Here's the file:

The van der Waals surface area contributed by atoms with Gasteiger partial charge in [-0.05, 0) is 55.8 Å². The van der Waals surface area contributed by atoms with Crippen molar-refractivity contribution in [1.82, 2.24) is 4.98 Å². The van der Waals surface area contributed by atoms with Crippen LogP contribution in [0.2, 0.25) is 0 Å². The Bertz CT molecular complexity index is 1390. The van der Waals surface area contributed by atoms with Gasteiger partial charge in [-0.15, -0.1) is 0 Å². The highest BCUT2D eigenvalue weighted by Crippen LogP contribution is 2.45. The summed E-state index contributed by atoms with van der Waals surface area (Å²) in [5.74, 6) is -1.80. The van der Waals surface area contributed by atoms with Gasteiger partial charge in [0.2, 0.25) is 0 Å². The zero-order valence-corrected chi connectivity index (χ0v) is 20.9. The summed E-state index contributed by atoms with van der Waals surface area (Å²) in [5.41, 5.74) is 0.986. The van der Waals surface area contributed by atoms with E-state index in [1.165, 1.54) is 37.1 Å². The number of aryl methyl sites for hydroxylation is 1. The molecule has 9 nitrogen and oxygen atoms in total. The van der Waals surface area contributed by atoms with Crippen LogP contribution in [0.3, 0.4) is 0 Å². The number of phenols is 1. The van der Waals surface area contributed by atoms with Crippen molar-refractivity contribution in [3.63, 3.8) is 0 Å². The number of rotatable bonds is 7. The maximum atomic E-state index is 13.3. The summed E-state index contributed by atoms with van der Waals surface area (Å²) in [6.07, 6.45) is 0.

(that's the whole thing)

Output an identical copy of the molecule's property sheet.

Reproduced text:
The van der Waals surface area contributed by atoms with Gasteiger partial charge in [-0.05, 0) is 55.8 Å². The van der Waals surface area contributed by atoms with Crippen molar-refractivity contribution in [1.82, 2.24) is 4.98 Å². The van der Waals surface area contributed by atoms with Crippen LogP contribution in [0.2, 0.25) is 0 Å². The Bertz CT molecular complexity index is 1390. The van der Waals surface area contributed by atoms with Gasteiger partial charge in [-0.15, -0.1) is 0 Å². The highest BCUT2D eigenvalue weighted by Crippen LogP contribution is 2.45. The summed E-state index contributed by atoms with van der Waals surface area (Å²) in [5.74, 6) is -1.80. The van der Waals surface area contributed by atoms with Gasteiger partial charge in [0.2, 0.25) is 0 Å². The zero-order valence-corrected chi connectivity index (χ0v) is 20.9. The summed E-state index contributed by atoms with van der Waals surface area (Å²) in [5.41, 5.74) is 0.986. The van der Waals surface area contributed by atoms with E-state index in [1.165, 1.54) is 37.1 Å². The number of aryl methyl sites for hydroxylation is 1. The molecule has 9 nitrogen and oxygen atoms in total. The van der Waals surface area contributed by atoms with Crippen LogP contribution in [0.3, 0.4) is 0 Å². The number of phenols is 1. The van der Waals surface area contributed by atoms with Crippen molar-refractivity contribution in [3.63, 3.8) is 0 Å². The number of rotatable bonds is 7. The maximum atomic E-state index is 13.3. The summed E-state index contributed by atoms with van der Waals surface area (Å²) in [6.07, 6.45) is 0.